10. Until the school year 1973-1974, every annual agreement providing for compensation for the Special Education Teachers commencing with at least the 1963-1964 school year contained provision for a salary differential, in addition to the teacher's base salary in recognition of this special assignment.

11. Since the school year of 1971-1972, the position differential increment for Special Education Teachers was five (5%) percent of their base salary.

12. Until the school year 1973-1974, every annual agreement providing for compensation for the Home and School Visitors commencing with the 1968-1969 school year contained provisions for a salary differential in addition to the teacher's base salary in recognition of their special assignment.

[ 32 Pa. Commw. Page 56713]

. Since the school year of 1971-1972, the position differential increment for Home and School Visitors was three (3%) percent of their base salary.

14. That the 1973-74 Negotiated Contract did not provide for differential payments to Special Education Teachers nor to Home and School Visitors.

15. That the Association commenced negotiating for the 1973-74 school year in January, 1973.

16. That the Association did not present any negotiation proposal providing for differential payment to the Special Education Teachers and the Home and School Visitors; in fact, it insisted that salary premiums for the plaintiffs be omitted from such agreement.

17. The Board included said premiums in all offers made to the Association until the last day of said negotiations, at which time the Board agreed to delete said premiums at the Association's insistence.

23. The Association admitted through the testimony of its chief negotiator, Mike Mecklowitz, that the Association had no intention to bargain for salary differentials for the plaintiffs, and in fact, on April 23, 1973, advised the Board who sought the continued inclusion of the differentials that the Association would strike if the Board did not drop the provisions.

24. That plaintiffs did not exceed seventeen in number, whereas, the remaining teachers numbered in excess of several hundred.

25. That the Association membership approved the proposed contract; first by voice vote, and then by standing vote on May 1, 1973.

[ 32 Pa. Commw. Page 56826]

. The Home and School Visitors and Special Educators registered their dissent by vote.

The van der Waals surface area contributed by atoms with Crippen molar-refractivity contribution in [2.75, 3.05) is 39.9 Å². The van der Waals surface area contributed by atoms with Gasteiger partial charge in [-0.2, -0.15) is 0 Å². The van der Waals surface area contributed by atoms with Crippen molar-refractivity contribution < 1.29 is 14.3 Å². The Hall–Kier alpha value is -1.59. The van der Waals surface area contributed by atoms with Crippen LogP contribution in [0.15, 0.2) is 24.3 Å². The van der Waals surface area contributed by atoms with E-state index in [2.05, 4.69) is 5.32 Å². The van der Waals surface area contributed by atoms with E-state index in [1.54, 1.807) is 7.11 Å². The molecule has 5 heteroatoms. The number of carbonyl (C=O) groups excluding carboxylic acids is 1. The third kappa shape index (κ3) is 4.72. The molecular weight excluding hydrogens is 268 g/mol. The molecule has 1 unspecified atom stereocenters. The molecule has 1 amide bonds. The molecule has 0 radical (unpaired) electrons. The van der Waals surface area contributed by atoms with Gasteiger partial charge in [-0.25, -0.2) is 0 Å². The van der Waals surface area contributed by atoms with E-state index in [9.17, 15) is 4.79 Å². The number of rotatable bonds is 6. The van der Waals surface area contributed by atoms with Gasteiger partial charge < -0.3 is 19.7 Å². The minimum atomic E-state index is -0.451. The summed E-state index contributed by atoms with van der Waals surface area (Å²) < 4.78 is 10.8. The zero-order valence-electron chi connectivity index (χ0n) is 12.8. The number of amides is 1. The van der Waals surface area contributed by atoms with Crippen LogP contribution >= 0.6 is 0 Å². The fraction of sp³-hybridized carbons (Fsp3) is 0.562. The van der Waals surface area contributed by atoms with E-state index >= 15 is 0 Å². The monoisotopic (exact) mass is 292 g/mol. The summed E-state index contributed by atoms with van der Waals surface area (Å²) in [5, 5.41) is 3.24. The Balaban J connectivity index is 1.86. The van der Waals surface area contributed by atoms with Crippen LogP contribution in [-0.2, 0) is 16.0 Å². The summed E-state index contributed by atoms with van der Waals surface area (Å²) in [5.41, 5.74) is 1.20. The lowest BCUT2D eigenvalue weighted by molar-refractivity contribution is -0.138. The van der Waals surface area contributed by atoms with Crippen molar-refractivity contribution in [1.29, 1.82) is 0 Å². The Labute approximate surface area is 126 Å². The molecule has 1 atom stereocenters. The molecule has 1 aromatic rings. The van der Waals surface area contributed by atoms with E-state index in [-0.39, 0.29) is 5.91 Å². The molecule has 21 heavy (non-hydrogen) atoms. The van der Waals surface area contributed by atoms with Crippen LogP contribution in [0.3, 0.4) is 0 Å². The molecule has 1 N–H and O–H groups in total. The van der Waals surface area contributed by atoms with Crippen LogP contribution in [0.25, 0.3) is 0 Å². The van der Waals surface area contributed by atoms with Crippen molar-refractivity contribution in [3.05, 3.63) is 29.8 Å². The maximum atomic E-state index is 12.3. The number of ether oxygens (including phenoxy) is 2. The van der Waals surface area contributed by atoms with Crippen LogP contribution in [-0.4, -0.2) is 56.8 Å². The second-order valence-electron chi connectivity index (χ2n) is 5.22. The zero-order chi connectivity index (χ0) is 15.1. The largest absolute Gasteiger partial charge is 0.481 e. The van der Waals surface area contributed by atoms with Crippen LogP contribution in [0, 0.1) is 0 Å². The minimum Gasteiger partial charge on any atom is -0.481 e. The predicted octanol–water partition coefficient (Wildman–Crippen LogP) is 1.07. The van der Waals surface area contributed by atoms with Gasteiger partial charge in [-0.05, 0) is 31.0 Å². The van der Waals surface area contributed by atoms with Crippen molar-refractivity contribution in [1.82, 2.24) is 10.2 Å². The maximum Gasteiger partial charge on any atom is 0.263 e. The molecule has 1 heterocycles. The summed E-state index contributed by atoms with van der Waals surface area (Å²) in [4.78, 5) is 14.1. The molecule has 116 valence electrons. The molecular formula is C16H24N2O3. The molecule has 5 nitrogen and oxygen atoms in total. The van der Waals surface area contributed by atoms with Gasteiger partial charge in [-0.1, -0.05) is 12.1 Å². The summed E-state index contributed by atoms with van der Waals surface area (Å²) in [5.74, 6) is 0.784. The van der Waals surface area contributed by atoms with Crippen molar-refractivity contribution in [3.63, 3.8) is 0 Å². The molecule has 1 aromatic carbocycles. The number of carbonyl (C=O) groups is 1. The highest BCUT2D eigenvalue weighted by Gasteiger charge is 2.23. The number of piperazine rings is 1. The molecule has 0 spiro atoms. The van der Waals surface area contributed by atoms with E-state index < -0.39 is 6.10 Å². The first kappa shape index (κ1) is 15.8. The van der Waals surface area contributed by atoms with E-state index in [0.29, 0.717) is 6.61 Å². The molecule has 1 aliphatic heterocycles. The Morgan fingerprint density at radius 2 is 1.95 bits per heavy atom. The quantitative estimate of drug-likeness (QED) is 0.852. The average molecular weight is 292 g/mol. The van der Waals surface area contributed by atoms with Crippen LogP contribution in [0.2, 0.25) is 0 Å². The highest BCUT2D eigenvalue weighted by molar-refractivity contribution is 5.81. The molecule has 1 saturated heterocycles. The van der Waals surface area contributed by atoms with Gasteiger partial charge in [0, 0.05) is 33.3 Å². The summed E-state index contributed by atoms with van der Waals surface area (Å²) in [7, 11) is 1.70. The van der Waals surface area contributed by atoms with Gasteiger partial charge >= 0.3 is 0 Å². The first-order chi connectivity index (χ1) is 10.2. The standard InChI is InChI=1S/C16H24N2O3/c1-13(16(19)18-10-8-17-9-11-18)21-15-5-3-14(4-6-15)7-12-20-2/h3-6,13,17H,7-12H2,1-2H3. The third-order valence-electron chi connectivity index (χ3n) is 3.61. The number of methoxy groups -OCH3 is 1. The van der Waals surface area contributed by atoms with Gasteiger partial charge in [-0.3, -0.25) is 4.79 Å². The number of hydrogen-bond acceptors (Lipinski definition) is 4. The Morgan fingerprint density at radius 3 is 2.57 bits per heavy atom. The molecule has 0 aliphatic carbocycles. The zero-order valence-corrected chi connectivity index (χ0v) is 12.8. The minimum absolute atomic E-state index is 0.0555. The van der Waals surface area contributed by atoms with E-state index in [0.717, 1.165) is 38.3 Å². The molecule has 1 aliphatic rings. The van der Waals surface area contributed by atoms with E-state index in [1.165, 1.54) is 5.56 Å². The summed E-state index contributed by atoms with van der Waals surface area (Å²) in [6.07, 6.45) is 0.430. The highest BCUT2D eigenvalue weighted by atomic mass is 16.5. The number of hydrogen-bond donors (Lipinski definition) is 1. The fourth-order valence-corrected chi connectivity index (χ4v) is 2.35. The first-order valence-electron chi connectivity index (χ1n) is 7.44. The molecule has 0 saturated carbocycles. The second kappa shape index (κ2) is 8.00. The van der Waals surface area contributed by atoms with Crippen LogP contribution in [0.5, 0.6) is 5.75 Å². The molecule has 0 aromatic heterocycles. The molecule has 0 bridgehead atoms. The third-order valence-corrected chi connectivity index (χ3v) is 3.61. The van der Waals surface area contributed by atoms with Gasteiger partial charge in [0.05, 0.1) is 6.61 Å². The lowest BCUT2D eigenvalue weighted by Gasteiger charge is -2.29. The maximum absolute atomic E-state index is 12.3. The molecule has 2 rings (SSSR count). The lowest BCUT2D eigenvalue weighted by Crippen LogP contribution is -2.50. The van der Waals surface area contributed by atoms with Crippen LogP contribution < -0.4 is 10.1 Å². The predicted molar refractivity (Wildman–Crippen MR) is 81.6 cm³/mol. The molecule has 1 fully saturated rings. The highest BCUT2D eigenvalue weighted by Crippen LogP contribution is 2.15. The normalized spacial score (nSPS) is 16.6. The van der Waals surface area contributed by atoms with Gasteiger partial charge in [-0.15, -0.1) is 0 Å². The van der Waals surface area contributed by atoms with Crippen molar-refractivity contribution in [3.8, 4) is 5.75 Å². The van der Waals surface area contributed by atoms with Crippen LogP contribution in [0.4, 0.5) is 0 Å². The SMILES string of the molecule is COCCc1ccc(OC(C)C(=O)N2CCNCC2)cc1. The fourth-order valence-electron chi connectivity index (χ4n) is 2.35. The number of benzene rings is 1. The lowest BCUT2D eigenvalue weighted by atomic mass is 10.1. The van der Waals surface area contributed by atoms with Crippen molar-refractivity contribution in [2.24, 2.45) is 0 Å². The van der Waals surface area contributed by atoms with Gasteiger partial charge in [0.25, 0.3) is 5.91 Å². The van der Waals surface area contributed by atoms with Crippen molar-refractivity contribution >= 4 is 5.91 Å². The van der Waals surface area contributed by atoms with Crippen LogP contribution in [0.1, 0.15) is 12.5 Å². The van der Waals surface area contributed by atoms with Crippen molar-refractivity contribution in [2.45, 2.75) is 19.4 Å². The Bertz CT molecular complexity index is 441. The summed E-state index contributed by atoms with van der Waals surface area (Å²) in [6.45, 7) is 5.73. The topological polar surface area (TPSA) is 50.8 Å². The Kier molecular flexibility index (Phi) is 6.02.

27. On June 6, 1973, plaintiffs made demand upon the Association and the Board to reinstate the salary differentials in the agreement to become effective July 1, 1973.

28. On June 8, 1973, the Board expressed its willingness to reopen negotiations concerning the proposed agreement with the Association.

29. On June 12, 1973, the Board expressed its willingness to reinstate the salary premium in the proposed agreement without disturbing any of the other provisions of the agreement.

30. The Association refused further negotiations for the purpose of reinstating the salary differentials.

31. On April 23, 1973, the Board dropped its demand for inclusion in the agreement of salary position differential for the plaintiffs only at the 11th hour bargaining sessions, when it became clear that an agreement could not be reached unless the Board gave in to the Association.

32. The Board sent the proposed collective bargaining agreement to its solicitor for review and was informed by the solicitor that it would be illegal for the Board to execute the agreement without plaintiffs' premiums included therein.

33. After the advice of its solicitor, the Board expressed its willingness to reopen negotiations with Association concerning said premium; however, Association refused this offer.

34. The Board and Association executed the 1973-1974 collective bargaining agreement effective July 1, 1973, pursuant to a stipulation

[ 32 Pa. Commw. Page 569]

    and an order of this court dated August 20, 1973, and pending the outcome of the merits of this case.

37. The plaintiffs did not give their consent to either the Association or the Board, to delete said differential salary from their employment contract. (Emphasis in original.)